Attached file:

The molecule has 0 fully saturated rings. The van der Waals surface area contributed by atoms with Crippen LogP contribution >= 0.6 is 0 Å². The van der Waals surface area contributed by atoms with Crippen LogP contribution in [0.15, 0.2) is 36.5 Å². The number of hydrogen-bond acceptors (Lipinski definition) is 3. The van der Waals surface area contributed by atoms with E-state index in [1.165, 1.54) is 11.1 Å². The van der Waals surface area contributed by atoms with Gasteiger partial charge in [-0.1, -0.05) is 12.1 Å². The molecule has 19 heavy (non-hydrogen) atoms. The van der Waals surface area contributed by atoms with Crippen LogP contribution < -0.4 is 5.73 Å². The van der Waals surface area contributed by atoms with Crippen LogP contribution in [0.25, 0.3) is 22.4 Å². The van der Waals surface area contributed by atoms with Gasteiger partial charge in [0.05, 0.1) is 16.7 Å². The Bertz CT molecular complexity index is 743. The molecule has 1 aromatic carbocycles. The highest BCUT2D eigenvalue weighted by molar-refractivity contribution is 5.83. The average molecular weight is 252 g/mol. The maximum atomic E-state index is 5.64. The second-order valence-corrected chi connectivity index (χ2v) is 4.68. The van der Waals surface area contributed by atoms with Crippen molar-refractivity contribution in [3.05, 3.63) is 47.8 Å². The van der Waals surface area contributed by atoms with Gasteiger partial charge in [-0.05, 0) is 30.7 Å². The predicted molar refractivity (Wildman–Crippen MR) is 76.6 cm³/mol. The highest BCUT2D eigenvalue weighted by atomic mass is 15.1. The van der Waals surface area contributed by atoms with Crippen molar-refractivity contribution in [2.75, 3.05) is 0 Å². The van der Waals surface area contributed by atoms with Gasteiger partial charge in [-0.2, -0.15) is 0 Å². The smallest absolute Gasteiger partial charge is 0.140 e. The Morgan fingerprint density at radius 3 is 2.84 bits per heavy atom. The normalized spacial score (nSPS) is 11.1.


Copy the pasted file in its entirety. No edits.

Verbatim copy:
The molecule has 0 fully saturated rings. The van der Waals surface area contributed by atoms with Crippen LogP contribution >= 0.6 is 0 Å². The van der Waals surface area contributed by atoms with Crippen LogP contribution in [0.15, 0.2) is 36.5 Å². The number of hydrogen-bond acceptors (Lipinski definition) is 3. The van der Waals surface area contributed by atoms with E-state index in [1.165, 1.54) is 11.1 Å². The van der Waals surface area contributed by atoms with Gasteiger partial charge in [-0.1, -0.05) is 12.1 Å². The molecule has 19 heavy (non-hydrogen) atoms. The van der Waals surface area contributed by atoms with Crippen LogP contribution < -0.4 is 5.73 Å². The van der Waals surface area contributed by atoms with Crippen LogP contribution in [0.25, 0.3) is 22.4 Å². The van der Waals surface area contributed by atoms with Gasteiger partial charge in [0.05, 0.1) is 16.7 Å². The Bertz CT molecular complexity index is 743. The molecule has 1 aromatic carbocycles. The highest BCUT2D eigenvalue weighted by molar-refractivity contribution is 5.83. The average molecular weight is 252 g/mol. The maximum atomic E-state index is 5.64. The second-order valence-corrected chi connectivity index (χ2v) is 4.68. The van der Waals surface area contributed by atoms with Crippen molar-refractivity contribution in [3.05, 3.63) is 47.8 Å². The van der Waals surface area contributed by atoms with Gasteiger partial charge in [-0.05, 0) is 30.7 Å². The predicted molar refractivity (Wildman–Crippen MR) is 76.6 cm³/mol. The highest BCUT2D eigenvalue weighted by atomic mass is 15.1. The van der Waals surface area contributed by atoms with Crippen molar-refractivity contribution in [2.75, 3.05) is 0 Å². The van der Waals surface area contributed by atoms with Gasteiger partial charge in [-0.2, -0.15) is 0 Å². The smallest absolute Gasteiger partial charge is 0.140 e. The Morgan fingerprint density at radius 3 is 2.84 bits per heavy atom. The normalized spacial score (nSPS) is 11.1.